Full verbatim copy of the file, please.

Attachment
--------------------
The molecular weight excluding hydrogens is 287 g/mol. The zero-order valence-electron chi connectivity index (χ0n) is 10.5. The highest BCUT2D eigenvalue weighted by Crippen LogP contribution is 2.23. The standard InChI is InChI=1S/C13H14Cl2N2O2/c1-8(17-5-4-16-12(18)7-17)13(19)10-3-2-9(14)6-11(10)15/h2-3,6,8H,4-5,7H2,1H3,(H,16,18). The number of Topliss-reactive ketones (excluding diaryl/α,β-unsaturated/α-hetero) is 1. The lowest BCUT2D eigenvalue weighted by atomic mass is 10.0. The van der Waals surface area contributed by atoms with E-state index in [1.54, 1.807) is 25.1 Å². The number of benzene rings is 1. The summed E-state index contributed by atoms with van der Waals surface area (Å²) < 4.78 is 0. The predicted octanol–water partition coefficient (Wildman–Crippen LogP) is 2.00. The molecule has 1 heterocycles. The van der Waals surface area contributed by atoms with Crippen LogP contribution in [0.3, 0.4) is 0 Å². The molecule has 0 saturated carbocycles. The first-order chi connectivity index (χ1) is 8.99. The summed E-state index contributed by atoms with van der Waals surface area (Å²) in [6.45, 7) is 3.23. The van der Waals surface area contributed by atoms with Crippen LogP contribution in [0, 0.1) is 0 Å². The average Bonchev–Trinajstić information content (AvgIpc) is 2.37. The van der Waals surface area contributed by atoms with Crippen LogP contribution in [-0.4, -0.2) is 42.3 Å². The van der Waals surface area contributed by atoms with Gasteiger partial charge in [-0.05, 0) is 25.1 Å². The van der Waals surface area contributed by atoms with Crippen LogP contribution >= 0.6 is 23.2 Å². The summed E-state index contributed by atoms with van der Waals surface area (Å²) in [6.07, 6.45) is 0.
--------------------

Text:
The molecular weight excluding hydrogens is 287 g/mol. The zero-order valence-electron chi connectivity index (χ0n) is 10.5. The highest BCUT2D eigenvalue weighted by Crippen LogP contribution is 2.23. The standard InChI is InChI=1S/C13H14Cl2N2O2/c1-8(17-5-4-16-12(18)7-17)13(19)10-3-2-9(14)6-11(10)15/h2-3,6,8H,4-5,7H2,1H3,(H,16,18). The number of Topliss-reactive ketones (excluding diaryl/α,β-unsaturated/α-hetero) is 1. The lowest BCUT2D eigenvalue weighted by atomic mass is 10.0. The van der Waals surface area contributed by atoms with E-state index in [1.54, 1.807) is 25.1 Å². The number of benzene rings is 1. The summed E-state index contributed by atoms with van der Waals surface area (Å²) < 4.78 is 0. The predicted octanol–water partition coefficient (Wildman–Crippen LogP) is 2.00. The molecule has 1 heterocycles. The van der Waals surface area contributed by atoms with Crippen LogP contribution in [0.3, 0.4) is 0 Å². The molecule has 0 saturated carbocycles. The first-order chi connectivity index (χ1) is 8.99. The summed E-state index contributed by atoms with van der Waals surface area (Å²) in [6.45, 7) is 3.23. The van der Waals surface area contributed by atoms with Crippen LogP contribution in [0, 0.1) is 0 Å². The average Bonchev–Trinajstić information content (AvgIpc) is 2.37. The van der Waals surface area contributed by atoms with Crippen LogP contribution in [-0.4, -0.2) is 42.3 Å². The van der Waals surface area contributed by atoms with Gasteiger partial charge in [-0.05, 0) is 25.1 Å². The van der Waals surface area contributed by atoms with Crippen LogP contribution >= 0.6 is 23.2 Å². The summed E-state index contributed by atoms with van der Waals surface area (Å²) in [6.07, 6.45) is 0.